This highback mini-sofa (not full length, yet not a love seat either) at WSH was quite nice, however (wish I’d gotten a profile view). It hits you in all the right places. I sat all over it. Dave, good retail guest that he is, fluffed the pillows back up after I squashed them.

As I took this photo the sales person told us about a family that came in at Christmas time. They had someone take their picture in one of their designed room vignettes. She could tell they were going to pass it off as their family’s holiday card (“… such a great year for us.”)

I was horrified that someone would do this. Then I decided Ken and I should have our picture taken in one of their designed vignettes. I chose a couple of chairs (again, SO comfortable) with David Hicks-ish fabric. For effect I picked up a candle holder to sub as a pony glass and closed my eyes to make it look completely candid. No one would believe we weren’t “at home with Ken Paul.”

At home with Ken Paul

The next time friends send you a photo holiday card in which they look suspiciously prosperous you may want to look for the price tags.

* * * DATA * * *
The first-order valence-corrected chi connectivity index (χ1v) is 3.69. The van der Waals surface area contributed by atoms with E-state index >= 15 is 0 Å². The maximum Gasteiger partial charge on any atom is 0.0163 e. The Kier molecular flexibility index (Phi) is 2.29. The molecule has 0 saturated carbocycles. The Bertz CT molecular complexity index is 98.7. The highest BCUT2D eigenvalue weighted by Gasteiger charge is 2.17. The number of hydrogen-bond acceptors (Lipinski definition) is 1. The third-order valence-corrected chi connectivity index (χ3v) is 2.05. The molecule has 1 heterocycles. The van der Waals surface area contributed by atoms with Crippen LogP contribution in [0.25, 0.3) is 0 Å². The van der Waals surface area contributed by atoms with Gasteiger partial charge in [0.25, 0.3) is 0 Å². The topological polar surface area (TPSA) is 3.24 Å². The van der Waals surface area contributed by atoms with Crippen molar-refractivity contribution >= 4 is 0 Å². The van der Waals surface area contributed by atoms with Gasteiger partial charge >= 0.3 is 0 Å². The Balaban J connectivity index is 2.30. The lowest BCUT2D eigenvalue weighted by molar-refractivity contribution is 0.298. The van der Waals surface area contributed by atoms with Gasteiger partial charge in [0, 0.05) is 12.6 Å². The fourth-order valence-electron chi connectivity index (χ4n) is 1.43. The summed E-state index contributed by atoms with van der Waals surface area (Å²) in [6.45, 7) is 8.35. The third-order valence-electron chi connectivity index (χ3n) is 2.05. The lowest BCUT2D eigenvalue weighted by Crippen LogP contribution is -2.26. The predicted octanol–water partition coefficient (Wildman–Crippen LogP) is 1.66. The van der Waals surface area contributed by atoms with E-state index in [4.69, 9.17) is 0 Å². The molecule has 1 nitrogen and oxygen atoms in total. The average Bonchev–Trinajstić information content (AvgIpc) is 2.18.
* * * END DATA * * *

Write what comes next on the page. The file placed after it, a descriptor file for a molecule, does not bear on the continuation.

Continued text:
Just Enough

Writing Room

I bought Martin Wood’s Nancy Lancaster – English Country House Style with a Barnes and Noble gift certificate Jim and Linda, John’s mom, gave me for my birthday. It has a lot of painted or printed illustrations (I often like these better than photos of interiors–I think the eye creating them sees the space better.).

This is an illustration of a closet at Ditchley Park that Lancaster turned into a writing room. The view from the window was of a lake and part of her garden. Cream and green everything, down to the tiny vases filled with flowers on the riser at the window, creates an uninterrupted connection with the out of doors for the lucky writer at the table.

The flowers and the wacky chair keep things from getting too serious.